It’s not everyday that we are able to share a film that represents us — and so many other women — the way this one does. Little Andressa Alves’s personality as a kid had a lot in common with the young Fridman Sisters: we also wanted to be doing things that “only boys” could do. We enjoyed playing sports that were not common for girls — like judo or even basketball — played with video games instead of dolls, never really cared about shoes or dresses. We fought for our space back then, showing the world we didn’t need only to wear dresses or play with dolls. We indeed saw quite a bit of us in our main character: a very active, naughty, creative and determined girl. And so we brought our own experiences, even researching through our childhood photographs to create the character’s wardrobe.

As young female directors we fight for our space in the market everyday. And just like the little girl in the film, we strive to keep on showing the world what we can do.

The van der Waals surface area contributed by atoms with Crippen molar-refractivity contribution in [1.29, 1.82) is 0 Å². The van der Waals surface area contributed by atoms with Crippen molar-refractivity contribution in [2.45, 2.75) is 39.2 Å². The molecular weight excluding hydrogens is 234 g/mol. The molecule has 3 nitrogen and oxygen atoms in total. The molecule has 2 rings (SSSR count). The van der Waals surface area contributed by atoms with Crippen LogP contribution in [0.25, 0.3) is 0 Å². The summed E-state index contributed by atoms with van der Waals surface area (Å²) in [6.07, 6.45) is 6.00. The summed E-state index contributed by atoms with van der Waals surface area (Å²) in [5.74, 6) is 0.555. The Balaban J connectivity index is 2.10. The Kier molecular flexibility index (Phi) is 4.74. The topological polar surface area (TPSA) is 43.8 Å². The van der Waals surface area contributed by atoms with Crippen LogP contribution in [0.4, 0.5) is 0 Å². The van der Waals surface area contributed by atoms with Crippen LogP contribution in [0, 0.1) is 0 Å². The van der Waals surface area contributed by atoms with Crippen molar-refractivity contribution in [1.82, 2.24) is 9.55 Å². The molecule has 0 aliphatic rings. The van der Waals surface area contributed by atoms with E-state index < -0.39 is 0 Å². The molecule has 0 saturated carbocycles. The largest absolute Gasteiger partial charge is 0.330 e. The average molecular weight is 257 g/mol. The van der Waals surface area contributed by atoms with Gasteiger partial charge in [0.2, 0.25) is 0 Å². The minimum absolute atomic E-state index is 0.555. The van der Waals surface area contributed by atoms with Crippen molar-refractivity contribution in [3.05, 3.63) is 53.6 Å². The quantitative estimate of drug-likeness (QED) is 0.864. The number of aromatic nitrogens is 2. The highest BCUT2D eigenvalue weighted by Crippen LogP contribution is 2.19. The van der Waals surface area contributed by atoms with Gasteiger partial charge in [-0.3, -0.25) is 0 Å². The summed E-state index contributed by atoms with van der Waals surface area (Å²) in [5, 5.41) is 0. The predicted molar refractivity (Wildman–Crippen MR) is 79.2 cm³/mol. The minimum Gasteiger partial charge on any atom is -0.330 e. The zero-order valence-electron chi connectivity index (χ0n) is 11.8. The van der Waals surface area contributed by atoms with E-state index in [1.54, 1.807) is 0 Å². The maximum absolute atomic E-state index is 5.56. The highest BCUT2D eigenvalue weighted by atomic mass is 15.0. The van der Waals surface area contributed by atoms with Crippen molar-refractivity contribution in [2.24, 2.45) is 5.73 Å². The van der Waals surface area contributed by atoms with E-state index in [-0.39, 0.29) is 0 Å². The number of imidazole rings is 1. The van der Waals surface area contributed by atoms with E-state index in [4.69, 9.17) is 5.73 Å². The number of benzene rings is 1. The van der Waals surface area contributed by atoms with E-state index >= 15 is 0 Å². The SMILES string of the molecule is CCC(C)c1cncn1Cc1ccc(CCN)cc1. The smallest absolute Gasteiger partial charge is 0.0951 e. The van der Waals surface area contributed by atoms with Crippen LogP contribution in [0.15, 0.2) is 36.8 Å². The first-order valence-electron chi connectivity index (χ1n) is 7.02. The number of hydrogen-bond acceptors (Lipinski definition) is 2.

Nike is more live action than your other work – is this a new direction you are consciously pursuing?

The Nike spot gave us the opportunity to show a different film style that we’ve always loved. A more live action and storytelling narrative that we are definitely also pursuing. Each and every project asks for a certain style and we believe that what glues all of them together is our directing approach and the personality it adds to our films.

There’s a mix of animation, live action, cgi – the works! – in your films. Please tell us about your usual production process? How do you figure out the mathematical precision of your animation / live action mix?

Being a director is about conducting a big orchestra. We are always involved in each aspect of the production process. Every step of the way is of great interest to us — from the first ideas for the script to the colour grading and soundtrack — and that’s part of the very intricate way of conceiving our work.